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U.S.-Indonesia Joint Commission


Indonesian President Susilo Bambang Yudhoyono. (file)

At the U.S.-Indonesia Joint Commission inaugural meeting, the two countries established ways in which they will strengthen their partnership.

U.S. Secretary of State Hillary Clinton recently met with her Indonesian counterpart Marty Natalegawa at the State Department for the inaugural meeting of the U.S.-Indonesia Joint Commission. Secretary Clinton called Indonesia "a great bilateral partner," and said much progress had been made in the last 18 months since a comprehensive partnership was forged by President Barack Obama and Indonesian President Susilo Bambang Yudhoyono.

"We are both diverse societies," said Secretary Clinton, "with traditions of pluralism, tolerance, respect for the rights of women and minorities. We share an abiding interest in a more prosperous Southeast Asia and a more peaceful world. And we applaud the role that Indonesia is playing, not only as an advocate for democracy around the world, but on the environment, on climate change, on so many other critical issues."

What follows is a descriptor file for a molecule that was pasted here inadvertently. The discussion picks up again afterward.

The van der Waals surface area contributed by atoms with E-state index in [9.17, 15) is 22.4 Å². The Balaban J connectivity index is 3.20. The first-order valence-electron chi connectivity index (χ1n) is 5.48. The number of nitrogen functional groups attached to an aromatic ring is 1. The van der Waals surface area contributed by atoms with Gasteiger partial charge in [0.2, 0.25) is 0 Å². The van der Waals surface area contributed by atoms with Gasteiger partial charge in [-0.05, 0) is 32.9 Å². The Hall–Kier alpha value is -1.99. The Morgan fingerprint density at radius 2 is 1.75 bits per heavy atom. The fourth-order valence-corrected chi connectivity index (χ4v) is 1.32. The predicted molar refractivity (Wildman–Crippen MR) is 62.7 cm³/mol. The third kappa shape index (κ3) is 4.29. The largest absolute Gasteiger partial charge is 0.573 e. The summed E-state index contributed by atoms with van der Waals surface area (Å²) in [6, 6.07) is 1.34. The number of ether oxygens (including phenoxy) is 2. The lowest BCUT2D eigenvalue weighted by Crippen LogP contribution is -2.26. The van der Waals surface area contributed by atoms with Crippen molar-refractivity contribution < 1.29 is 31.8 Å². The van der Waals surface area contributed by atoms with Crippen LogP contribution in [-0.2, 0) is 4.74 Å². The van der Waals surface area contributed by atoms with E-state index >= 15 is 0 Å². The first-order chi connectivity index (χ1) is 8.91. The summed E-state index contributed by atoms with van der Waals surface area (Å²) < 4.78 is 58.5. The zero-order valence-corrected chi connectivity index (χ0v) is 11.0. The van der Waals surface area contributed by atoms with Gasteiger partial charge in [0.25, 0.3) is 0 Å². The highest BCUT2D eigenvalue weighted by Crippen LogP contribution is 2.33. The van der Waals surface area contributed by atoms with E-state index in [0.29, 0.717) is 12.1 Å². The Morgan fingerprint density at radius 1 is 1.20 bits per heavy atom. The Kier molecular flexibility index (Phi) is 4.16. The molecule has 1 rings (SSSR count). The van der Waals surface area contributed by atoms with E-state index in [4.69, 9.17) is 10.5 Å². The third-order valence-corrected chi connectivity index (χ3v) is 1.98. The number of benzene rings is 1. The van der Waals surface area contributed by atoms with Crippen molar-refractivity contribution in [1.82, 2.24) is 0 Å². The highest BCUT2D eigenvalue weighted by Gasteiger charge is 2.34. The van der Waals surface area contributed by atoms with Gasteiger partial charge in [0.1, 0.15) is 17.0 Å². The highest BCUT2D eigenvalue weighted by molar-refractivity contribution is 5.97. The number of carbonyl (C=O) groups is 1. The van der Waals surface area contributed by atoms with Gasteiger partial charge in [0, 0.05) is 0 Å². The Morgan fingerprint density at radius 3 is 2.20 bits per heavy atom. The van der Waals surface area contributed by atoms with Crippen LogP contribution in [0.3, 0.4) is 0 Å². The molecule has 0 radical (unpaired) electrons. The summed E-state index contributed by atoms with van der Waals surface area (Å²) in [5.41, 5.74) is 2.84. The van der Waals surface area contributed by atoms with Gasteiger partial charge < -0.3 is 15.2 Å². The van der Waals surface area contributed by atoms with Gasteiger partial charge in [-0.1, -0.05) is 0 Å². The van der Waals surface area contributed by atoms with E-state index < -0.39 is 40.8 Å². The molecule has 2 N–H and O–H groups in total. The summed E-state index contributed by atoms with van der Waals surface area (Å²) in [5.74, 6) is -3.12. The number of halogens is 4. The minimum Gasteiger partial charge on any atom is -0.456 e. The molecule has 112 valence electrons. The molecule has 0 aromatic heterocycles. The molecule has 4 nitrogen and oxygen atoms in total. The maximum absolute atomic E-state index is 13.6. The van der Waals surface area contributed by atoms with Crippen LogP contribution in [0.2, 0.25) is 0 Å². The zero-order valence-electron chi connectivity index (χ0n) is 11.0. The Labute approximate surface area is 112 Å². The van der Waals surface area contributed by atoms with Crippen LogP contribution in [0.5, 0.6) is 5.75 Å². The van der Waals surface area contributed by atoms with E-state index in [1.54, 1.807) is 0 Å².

The Joint Commission established working groups to focus on 6 main issues: democracy, the environment, security, energy, education, and trade and investment. With regard to education, Secretary Clinton said she is particularly excited to bring more Indonesian students to the United States and more American students to Indonesia over the next 5 years. The U.S. and Indonesia also discussed ways to expand bilateral trade and to extend cooperation on climate change and the promotion of democracy and human rights.

The importance of religious freedom and tolerance was raised by both Secretary Clinton and Foreign Minister Natalegawa. Earlier this month in Indonesia, the world's most populous Muslim nation, a group of assailants attacked 2 Christian leaders in East Pondonk Regency. President Yudhoyono condemned the attack saying "that any hostility, including destroying and burning any sacred religious symbol, is against the law and should be regarded as a violation of the latter. Inflicting physical violence on people from other different religious groups is not allowed." Secretary Clinton said both countries have to "stay focused on preventing such provocation, speaking out against it, and then if laws are broken, immediately moving to bring those to justice."

The U.S.-Indonesia Joint Commission will continue its work of enhancing cooperation between the world’s second and third largest democracies when it again meets in Indonesia in 2011.

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